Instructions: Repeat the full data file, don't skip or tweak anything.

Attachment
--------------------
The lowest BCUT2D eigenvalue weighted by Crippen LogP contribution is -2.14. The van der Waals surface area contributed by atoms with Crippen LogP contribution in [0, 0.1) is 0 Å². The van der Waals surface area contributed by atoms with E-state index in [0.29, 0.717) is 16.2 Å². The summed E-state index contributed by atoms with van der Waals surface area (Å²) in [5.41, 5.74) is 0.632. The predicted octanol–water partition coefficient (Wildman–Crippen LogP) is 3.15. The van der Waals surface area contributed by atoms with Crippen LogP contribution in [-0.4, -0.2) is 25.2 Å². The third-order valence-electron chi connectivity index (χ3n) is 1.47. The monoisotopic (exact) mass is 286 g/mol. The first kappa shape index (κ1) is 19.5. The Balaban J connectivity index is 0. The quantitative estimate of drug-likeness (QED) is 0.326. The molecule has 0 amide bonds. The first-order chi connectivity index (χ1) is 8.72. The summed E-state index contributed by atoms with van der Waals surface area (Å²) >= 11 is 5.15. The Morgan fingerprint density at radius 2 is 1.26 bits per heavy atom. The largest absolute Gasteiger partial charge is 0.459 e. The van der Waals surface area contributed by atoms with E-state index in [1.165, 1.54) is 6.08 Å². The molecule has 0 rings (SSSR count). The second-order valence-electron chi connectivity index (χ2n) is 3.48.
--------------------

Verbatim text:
The lowest BCUT2D eigenvalue weighted by Crippen LogP contribution is -2.14. The van der Waals surface area contributed by atoms with Crippen LogP contribution in [0, 0.1) is 0 Å². The van der Waals surface area contributed by atoms with E-state index in [0.29, 0.717) is 16.2 Å². The summed E-state index contributed by atoms with van der Waals surface area (Å²) in [5.41, 5.74) is 0.632. The predicted octanol–water partition coefficient (Wildman–Crippen LogP) is 3.15. The van der Waals surface area contributed by atoms with Crippen LogP contribution in [-0.4, -0.2) is 25.2 Å². The third-order valence-electron chi connectivity index (χ3n) is 1.47. The monoisotopic (exact) mass is 286 g/mol. The first kappa shape index (κ1) is 19.5. The Balaban J connectivity index is 0. The quantitative estimate of drug-likeness (QED) is 0.326. The molecule has 0 amide bonds. The first-order chi connectivity index (χ1) is 8.72. The summed E-state index contributed by atoms with van der Waals surface area (Å²) >= 11 is 5.15. The Morgan fingerprint density at radius 2 is 1.26 bits per heavy atom. The largest absolute Gasteiger partial charge is 0.459 e. The van der Waals surface area contributed by atoms with E-state index in [1.165, 1.54) is 6.08 Å². The molecule has 0 rings (SSSR count). The second-order valence-electron chi connectivity index (χ2n) is 3.48.